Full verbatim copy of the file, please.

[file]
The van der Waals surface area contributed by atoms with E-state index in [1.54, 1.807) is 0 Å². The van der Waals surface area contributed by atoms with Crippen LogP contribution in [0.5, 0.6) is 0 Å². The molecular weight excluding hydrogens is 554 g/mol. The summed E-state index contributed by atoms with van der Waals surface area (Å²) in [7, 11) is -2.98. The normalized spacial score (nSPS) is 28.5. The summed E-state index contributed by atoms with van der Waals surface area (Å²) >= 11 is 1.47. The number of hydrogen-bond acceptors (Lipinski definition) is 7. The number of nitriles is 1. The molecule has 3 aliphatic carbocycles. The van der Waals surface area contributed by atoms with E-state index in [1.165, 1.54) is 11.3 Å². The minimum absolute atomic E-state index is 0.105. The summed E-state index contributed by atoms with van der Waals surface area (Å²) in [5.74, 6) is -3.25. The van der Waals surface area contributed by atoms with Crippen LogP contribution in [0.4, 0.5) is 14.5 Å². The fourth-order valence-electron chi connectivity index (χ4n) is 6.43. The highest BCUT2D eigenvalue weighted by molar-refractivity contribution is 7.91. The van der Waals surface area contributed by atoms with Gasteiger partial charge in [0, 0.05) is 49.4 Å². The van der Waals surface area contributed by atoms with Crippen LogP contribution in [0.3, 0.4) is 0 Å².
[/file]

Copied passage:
The van der Waals surface area contributed by atoms with E-state index in [1.54, 1.807) is 0 Å². The van der Waals surface area contributed by atoms with Crippen LogP contribution in [0.5, 0.6) is 0 Å². The molecular weight excluding hydrogens is 554 g/mol. The summed E-state index contributed by atoms with van der Waals surface area (Å²) in [7, 11) is -2.98. The normalized spacial score (nSPS) is 28.5. The summed E-state index contributed by atoms with van der Waals surface area (Å²) >= 11 is 1.47. The number of hydrogen-bond acceptors (Lipinski definition) is 7. The number of nitriles is 1. The molecule has 3 aliphatic carbocycles. The van der Waals surface area contributed by atoms with E-state index in [1.165, 1.54) is 11.3 Å². The minimum absolute atomic E-state index is 0.105. The summed E-state index contributed by atoms with van der Waals surface area (Å²) in [5.74, 6) is -3.25. The van der Waals surface area contributed by atoms with Crippen LogP contribution in [0.4, 0.5) is 14.5 Å². The fourth-order valence-electron chi connectivity index (χ4n) is 6.43. The highest BCUT2D eigenvalue weighted by molar-refractivity contribution is 7.91. The van der Waals surface area contributed by atoms with Gasteiger partial charge in [0, 0.05) is 49.4 Å². The van der Waals surface area contributed by atoms with Crippen LogP contribution in [0.3, 0.4) is 0 Å².